U.S. green subsidies heighten fears for German industry
BERLIN — Building a lithium-ion battery factory in Germany, Europe’s top car producer, had seemed like a no-brainer for Northvolt. But a new U.S. law offering hefty subsidies to local manufacturers of green technology has given the company pause for thought.
Chief Executive Peter Carlsson said that under the Inflation Reduction Act (IRA), Swedish-based Northvolt could get up to 800 million euros ($836 million) in U.S. state aid to build a factory making the batteries used in electric vehicles.
That is roughly four times what the German government is offering, he said, with cheaper energy prices in the United States on top. As a result, the company is considering delaying its plans to build a factory in Heide, northern Germany.
“We are now at a point where we may prioritize expansion in the U.S. over Europe first,” said Carlsson.
Other company executives have echoed that sentiment in recent weeks, adding to signs that the $430 billion IRA, signed into U.S. law in August, is starting to lure investments in green technology away from Europe’s manufacturing powerhouse.
The act introduces tax credits related to investment in green technology, plus tax breaks for consumers buying an electric vehicle or other green product made in North America.
German carmakers and suppliers, for which the United States is a main export market, are among its biggest victims.
An October survey by the German Chambers of Commerce and Industry (DIHK) showed 39% of companies wanted to increase investment in the United States compared with 32% for Europe.
And DIHK’s trade chief Volker Treier told Reuters the U.S.-German Chambers of Commerce had seen increased German investment in the United States, especially in the auto sector.
“If we don’t do anything, a lot will emerge in the United States,” said Siemens Energy Chief Executive Christian Bruch. “The risk of migration is there.”
German Economy Minister Robert Habeck, of the Greens party, told Handelsblatt newspaper there was a danger “the next wave of technological innovation does not take place in Europe” – innovation key to helping Europe exit its energy crisis.
Industrial jobs could “disappear from Germany and Europe,” the head of the ruling Social Democrats (SPD) Lars Klingbeil told Reuters.
EUROPE, USA WRANGLE OVER EXEMPTIONS
Habeck and his French counterpart Bruno Le Maire last week urged a strong European response to the IRA, which they said violates World Trade Organization rules.
No country has yet officially launched a legal challenge against the IRA with the trade body, although both China and Russia raised concerns about it during an Oct. 25 WTO meeting on subsidies.
Europe and the United States, which aim to project a united front in the face of Russia’s war on Ukraine, are negotiating possibly reversing parts of the act or seeking exemptions for European companies modeled on those for Mexico and Canada.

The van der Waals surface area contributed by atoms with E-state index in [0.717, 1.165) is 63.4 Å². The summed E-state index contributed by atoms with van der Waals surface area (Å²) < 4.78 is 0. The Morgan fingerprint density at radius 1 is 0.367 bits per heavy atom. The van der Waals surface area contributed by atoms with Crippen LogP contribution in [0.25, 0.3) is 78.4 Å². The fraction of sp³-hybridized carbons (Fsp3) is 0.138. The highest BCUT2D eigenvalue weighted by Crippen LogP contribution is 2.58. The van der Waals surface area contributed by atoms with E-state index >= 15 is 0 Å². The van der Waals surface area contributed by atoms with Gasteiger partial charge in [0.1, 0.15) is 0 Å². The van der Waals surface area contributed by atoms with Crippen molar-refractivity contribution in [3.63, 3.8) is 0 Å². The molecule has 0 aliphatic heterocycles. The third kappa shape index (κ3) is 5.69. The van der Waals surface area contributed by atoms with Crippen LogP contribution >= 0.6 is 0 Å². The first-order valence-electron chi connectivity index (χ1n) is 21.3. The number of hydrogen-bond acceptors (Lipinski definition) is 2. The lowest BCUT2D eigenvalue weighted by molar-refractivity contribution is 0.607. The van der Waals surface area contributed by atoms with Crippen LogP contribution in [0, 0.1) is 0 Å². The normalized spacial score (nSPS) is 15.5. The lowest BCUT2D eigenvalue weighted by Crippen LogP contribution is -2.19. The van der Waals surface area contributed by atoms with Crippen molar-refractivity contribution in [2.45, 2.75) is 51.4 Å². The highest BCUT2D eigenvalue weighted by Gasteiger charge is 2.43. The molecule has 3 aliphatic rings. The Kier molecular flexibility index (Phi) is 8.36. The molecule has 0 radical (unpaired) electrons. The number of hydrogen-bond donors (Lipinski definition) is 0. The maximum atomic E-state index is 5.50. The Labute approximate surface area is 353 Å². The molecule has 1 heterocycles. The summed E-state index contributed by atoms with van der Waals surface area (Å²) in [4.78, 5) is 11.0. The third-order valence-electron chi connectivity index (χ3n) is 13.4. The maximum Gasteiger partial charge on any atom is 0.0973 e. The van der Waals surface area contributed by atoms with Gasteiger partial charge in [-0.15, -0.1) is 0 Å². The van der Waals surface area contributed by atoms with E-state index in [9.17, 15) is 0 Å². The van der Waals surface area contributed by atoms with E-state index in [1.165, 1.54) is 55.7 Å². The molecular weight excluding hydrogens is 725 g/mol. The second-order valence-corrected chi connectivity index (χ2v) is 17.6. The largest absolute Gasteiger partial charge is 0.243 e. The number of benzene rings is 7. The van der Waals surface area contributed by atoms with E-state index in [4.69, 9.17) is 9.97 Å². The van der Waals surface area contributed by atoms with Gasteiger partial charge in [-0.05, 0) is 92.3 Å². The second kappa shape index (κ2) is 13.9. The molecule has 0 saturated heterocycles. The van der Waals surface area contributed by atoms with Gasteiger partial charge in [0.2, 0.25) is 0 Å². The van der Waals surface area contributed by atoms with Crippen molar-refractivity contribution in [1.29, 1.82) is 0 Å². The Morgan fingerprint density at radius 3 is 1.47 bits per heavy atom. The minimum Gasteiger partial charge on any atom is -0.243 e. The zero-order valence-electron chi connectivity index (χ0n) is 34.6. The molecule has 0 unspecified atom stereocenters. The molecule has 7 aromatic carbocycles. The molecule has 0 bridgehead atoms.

French President Emmanuel Macron will try during a state visit to the United States this week to convince Washington it is not in its interests to weaken European companies while Western allies are facing intense competition from China.
“U.S. autos trade unions also say that one should differentiate between cars produced in China and those produced in Germany with our tariff conditions,” Klingbeil said following a trip to the United States.
The matter is expected to be addressed at a meeting of the EU-U.S. Trade and Technology Council on Dec. 5.
INDUSTRIAL POLICY REVAMP NEEDED?
In Germany, criticism of European complacency and calls to introduce measures to boost competitiveness as growing.
“Quicker decisions (on projects), subsidies … other financial support for companies” are some possible solutions, Habeck said.
Europe has its own large subsidies available for investment in green technology, he said – the problem is mobilizing them in a timely manner and obtaining the necessary permits from local and national authorities.
That is one reason CMBlu Energy, a German company that has developed batteries for green energy that do not require special critical minerals, has decided to build its first factory in the United States, Chief Executive Peter Geigle told German paper Frankfurter Allgemeine Zeitung.
“We were going to have to change our industrial policy anyhow as we are under enormous time pressure,” Habeck said. “We cannot afford construction times of 12 years for a hydrogen plant.”
Volkswagen brand CEO Thomas Schaefer accused the European Union on Monday of “sticking to outdated and bureaucratic state aid rules that promote regions rather than preserving and transforming entire industrial sites.”
New strategic instruments like the Important Projects of Common European Interest (IPCEI) focused on “the long-term development of new technologies rather than the short-term ramp-up, scaling and industrialisation of production,” he wrote on LinkedIn.
“The EU urgently needs new instruments to avert insidious de-industrialisation,” Schaefer said. “We have no time to lose.” ($1 = 0.9571 euros) (Reporting by Sarah Marsh, Andreas Rinke, Rene Wagner and Victoria Waldersee in Berlin, Christoph Steitz, Patricia Weiss, Tom Kaeckenhoff in Frankfurt, Emma Farge in Geneva, Supantha Mukherjee in Stockholm and Phil Blenksinsop in Brussels; Editing by Catherine Evans)